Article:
Clinton approves British Airways' USAir link

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BRITISH AIRWAYS' dollars 300m tie-up with USAir was approved by the Clinton administration yesterday despite fierce opposition from the three biggest US carriers, alarmed at the foothold it will give BA in the world's biggest air travel market.

But announcing his decision, Federico Pena, the US Transportation Secretary, warned that in return he expected the existing highly restrictive treaty governing air services between Britain and the US to be renegotiated to give American carriers greater access to the UK.

Under the USAir agreement BA will be allowed to code-share with its US partner. This means that flights from USAir destinations to cities served by BA will be shown as single through services.

Approval for the deal is a key step forward for BA's global ambitions, giving it an important toehold in the US market, which accounts for 40 per cent of world air travel. However, Mr Pena made it clear that the right to code-share is only conditional and that the arrangement will be reviewed again in a year.

Sir Colin Marshall, chairman of BA, expressed delight at the announcement, saying it would mean simplified booking and check-in procedures for passengers on a global route network.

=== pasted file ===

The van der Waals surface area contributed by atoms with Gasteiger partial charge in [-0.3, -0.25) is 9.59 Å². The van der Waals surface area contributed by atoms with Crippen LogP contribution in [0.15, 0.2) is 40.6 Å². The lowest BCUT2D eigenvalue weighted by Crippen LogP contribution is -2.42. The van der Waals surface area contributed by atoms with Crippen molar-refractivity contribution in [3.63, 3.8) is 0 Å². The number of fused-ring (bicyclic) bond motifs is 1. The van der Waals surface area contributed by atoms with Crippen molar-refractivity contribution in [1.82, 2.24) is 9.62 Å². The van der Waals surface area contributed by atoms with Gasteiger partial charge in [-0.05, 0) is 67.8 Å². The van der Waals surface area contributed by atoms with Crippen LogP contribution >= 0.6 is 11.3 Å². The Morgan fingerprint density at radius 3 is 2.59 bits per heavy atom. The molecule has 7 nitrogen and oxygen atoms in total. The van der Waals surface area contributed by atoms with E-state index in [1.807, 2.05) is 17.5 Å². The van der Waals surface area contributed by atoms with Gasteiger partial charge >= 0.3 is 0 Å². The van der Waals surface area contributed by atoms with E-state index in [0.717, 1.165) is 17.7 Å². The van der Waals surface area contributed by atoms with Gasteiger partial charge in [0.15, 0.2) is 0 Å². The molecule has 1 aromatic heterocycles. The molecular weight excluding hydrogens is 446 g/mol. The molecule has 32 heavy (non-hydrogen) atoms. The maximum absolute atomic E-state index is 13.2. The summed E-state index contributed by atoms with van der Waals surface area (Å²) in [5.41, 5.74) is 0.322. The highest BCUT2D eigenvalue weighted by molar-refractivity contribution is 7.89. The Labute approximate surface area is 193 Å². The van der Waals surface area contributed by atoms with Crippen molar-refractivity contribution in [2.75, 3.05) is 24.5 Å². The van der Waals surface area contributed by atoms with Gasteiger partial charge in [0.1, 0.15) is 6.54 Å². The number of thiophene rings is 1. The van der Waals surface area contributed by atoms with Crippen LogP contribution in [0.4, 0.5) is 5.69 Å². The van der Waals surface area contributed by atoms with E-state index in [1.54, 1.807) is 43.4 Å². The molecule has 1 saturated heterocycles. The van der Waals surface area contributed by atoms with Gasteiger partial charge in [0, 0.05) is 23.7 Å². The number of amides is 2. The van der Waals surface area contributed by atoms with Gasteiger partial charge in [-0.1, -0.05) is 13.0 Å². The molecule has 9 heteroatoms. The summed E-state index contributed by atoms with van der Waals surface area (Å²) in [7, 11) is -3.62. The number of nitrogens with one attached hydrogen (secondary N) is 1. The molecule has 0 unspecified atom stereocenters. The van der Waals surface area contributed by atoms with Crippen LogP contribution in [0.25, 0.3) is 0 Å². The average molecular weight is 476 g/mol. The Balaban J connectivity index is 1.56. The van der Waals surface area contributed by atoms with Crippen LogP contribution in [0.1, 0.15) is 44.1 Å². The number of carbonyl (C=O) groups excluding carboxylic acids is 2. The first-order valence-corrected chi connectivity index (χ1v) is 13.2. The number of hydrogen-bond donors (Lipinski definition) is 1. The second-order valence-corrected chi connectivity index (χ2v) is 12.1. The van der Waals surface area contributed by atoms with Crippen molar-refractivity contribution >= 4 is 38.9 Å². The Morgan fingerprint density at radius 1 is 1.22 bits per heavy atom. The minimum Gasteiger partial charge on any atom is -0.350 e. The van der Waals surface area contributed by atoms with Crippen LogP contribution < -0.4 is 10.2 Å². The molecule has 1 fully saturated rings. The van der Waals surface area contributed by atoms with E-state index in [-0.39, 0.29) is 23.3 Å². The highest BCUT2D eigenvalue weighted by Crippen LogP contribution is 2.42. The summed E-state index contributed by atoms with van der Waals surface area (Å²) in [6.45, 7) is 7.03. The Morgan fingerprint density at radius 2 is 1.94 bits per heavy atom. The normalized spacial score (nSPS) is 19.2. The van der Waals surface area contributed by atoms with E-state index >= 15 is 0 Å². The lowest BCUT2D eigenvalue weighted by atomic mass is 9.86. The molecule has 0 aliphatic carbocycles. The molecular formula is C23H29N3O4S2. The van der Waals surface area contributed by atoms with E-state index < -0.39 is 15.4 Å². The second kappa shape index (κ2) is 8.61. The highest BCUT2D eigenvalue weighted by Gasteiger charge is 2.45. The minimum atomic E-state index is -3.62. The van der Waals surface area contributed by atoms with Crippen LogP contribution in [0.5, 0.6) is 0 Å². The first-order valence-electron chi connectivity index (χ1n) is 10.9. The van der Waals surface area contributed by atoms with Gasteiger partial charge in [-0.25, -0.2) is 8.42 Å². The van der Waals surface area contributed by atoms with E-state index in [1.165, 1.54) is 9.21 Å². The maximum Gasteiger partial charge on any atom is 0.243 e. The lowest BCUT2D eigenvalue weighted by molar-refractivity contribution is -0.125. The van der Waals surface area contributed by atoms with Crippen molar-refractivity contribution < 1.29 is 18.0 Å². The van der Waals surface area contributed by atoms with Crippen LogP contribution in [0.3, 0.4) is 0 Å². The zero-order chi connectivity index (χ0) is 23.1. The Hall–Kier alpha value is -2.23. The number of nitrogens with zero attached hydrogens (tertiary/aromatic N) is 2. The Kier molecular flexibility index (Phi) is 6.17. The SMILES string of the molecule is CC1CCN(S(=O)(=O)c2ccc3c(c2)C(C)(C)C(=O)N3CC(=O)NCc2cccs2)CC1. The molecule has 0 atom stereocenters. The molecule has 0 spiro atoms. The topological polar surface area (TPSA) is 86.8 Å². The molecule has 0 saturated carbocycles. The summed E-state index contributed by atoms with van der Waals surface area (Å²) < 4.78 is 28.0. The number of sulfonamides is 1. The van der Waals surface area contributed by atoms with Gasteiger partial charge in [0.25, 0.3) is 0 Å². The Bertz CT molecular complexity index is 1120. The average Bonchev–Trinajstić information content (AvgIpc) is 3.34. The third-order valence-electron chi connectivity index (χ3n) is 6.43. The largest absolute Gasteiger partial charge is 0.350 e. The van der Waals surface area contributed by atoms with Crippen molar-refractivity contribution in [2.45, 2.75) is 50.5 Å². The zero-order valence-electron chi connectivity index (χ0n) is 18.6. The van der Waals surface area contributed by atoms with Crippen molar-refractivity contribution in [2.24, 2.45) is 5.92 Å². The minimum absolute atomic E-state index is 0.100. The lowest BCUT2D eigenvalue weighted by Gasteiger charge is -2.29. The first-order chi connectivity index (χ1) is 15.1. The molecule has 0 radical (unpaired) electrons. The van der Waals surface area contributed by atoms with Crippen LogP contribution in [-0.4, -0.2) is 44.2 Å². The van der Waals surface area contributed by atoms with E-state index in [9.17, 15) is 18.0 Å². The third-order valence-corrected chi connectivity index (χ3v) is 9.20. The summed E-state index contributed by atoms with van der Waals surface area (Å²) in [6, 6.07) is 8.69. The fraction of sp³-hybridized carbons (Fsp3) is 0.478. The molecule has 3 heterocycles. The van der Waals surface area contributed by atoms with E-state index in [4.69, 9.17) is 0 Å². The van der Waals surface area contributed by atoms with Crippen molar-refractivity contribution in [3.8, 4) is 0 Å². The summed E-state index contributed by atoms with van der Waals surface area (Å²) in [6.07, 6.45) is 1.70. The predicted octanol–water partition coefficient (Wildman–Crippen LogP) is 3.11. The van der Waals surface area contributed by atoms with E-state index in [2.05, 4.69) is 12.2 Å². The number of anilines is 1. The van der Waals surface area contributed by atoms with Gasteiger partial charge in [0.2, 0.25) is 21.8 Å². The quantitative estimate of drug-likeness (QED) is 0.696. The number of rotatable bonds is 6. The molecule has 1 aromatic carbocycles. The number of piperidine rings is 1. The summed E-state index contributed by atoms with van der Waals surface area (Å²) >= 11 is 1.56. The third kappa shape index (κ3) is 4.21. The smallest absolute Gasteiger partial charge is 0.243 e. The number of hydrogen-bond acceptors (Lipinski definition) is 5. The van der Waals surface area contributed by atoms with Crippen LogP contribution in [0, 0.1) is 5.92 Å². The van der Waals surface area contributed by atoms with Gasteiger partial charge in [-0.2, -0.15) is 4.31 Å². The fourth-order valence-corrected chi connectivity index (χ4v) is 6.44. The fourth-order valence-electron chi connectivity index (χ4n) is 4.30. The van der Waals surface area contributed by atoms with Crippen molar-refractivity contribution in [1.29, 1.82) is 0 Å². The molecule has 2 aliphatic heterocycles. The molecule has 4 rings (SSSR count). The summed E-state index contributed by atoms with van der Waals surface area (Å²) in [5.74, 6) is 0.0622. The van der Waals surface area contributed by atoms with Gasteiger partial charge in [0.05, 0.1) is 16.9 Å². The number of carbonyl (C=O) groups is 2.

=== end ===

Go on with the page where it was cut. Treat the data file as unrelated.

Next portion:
USAir, America's third biggest domestic carrier, handles 55 million passengers a year and flies to 210 destinations. Under the agreement BA has the right to code- share with USAir on 38 of these.

Initially BA will code-share on only three routes. But Sir Colin added: 'We look forward ultimately to linking more domestic flights on USAir to our own worldwide network, providing substantial benefits to the travelling public.'

The decision was greeted with a mixture of disappointment and dismay by the three US airlines opposing the tie- up. One executive at American Airlines, the most vociferous opponent, said it was a classic case of the stable door being locked after the horse had bolted.

Mr Pena's decision not to revoke unilaterally the air treaty between Britain and the US - an option that had been urged on him in some quarters - was welcomed by Virgin Atlantic.

Had the agreement been revoked, Virgin would not have been able to go ahead with plans to expand its US flights this year, starting with a new service from Heathrow to San Francisco.

Existing US law precludes foreign control of US carriers, and Mr Pena said BA's initial investment - it plans to invest an additional dollars 450m in USAir over the next five years - 'does not impair USAir's citizenship' under the current treaty. But he added that the new administration 'has had no role in shaping these laws or negotiating these agreements', hinting strongly that Washington will not renew BA's joint services with USAir unless the UK agrees to important concessions in a new bilateral treaty.

The administration has sponsored a special airline commission that will review US policy towards foreign investment in American carriers, and will make recommendations for a new aviation law to the US Congress later this year.

Meanwhile American Airlines confirmed it might pull out of the under- used Stansted airport unless more flights were allowed there from the US.